Case study: Macmillan Cancer Support

The charity's Sex and Cancer viral featured a sex guru. Our expert is impressed

Macmillan Cancer Support helps people who are affected by cancer. It launched its Sex and Cancer campaign in May 2009, hoping to raise awareness of the impact of cancer on sex and relationships.

- Which media were used?

The campaign was promoted with a viral video called Sex guru's top tip - use your finger. The advice from the two 'sex gurus' in the video, one male and one female, was to click on to Macmillan's website.

Content on the website included videos of people affected by cancer, a toolkit for health professionals and information about how to contact cancer support specialists.

- Communicating the message

Macmillan wanted to raise awareness of the impact of cancer on sexual relationships and encourage discussion about the problems that can arise.

"We wanted to encourage people to talk about these issues with health professionals," says Michelle Rowley, campaigns manager for Macmillan. The campaign was also intended to encourage primary care trusts to provide sex and relationship-focused services for their patients.

To gather information and evidence to support the campaign, Macmillan hired research company Toluna to conduct a survey through an anonymous online forum.

- Costs and practicalities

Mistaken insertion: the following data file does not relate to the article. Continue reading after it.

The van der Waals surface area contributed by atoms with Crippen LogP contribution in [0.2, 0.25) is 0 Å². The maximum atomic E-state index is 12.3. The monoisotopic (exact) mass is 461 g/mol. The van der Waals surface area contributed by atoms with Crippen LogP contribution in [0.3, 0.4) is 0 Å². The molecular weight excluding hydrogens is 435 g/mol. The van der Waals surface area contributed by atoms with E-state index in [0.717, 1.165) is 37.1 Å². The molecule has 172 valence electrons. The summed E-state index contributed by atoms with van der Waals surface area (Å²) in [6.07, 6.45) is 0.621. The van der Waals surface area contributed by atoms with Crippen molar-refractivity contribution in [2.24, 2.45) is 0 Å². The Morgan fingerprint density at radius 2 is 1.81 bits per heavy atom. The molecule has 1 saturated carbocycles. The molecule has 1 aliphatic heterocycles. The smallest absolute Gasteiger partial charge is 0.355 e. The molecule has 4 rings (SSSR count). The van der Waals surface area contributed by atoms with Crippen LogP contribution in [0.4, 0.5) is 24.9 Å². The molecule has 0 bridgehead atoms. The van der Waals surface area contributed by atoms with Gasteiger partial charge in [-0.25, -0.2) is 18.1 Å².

Macmillan declined to reveal the exact amount of money that it spent on the campaign, but Rowley says it was less than £5,000. Media coverage was secured by the charity's in-house PR team and the viral video was created free of charge by brand and digital agency Rufus Leonard. Macmillan paid a seeding company to seed videos on the web and paid Toluna to conduct its research.

- Did it work?

The charity secured extensive media coverage for the campaign, including a 15-minute slot on ITV's This Morning and features in national newspapers, such as a double-page spread in the News of the World magazine Fabulous. It says the viral video has received 45,000 views and the average click-through rate on its website has doubled since the campaign started.

The charity also says 2,500 health and social care professionals used a toolkit it produced to help them address sex and relationships with their service users, and it has had feedback from 27 primary care trusts and other organisations working with cancer patients. Dana Nialis

EXPERT VIEW

Chris Arnold, Founder, Creative Orchestra

This is still a very taboo subject and Macmillan has been brave to tackle it with humour. From my own experience, even the most serious subjects are often best addressed in this way.

The viral is a spoof of one of those wacky sex gurus offering new age sex advice. It is well cast, well acted and shot in that low-budget way you'd expect from such a video. The gag is a simple: use your finger for better sex. Not for what you think, but to click on the Macmillan website for advice and support.

The viral has had more than 13,000 views on YouTube - not bad for such a specialist subject. There is also a number of other videos related to the campaign on YouTube, some giving moving personal experiences.

It's an important campaign and a great opportunity to do further creative work.

SCORE
Creativity: 4
Delivery: 4
8/10

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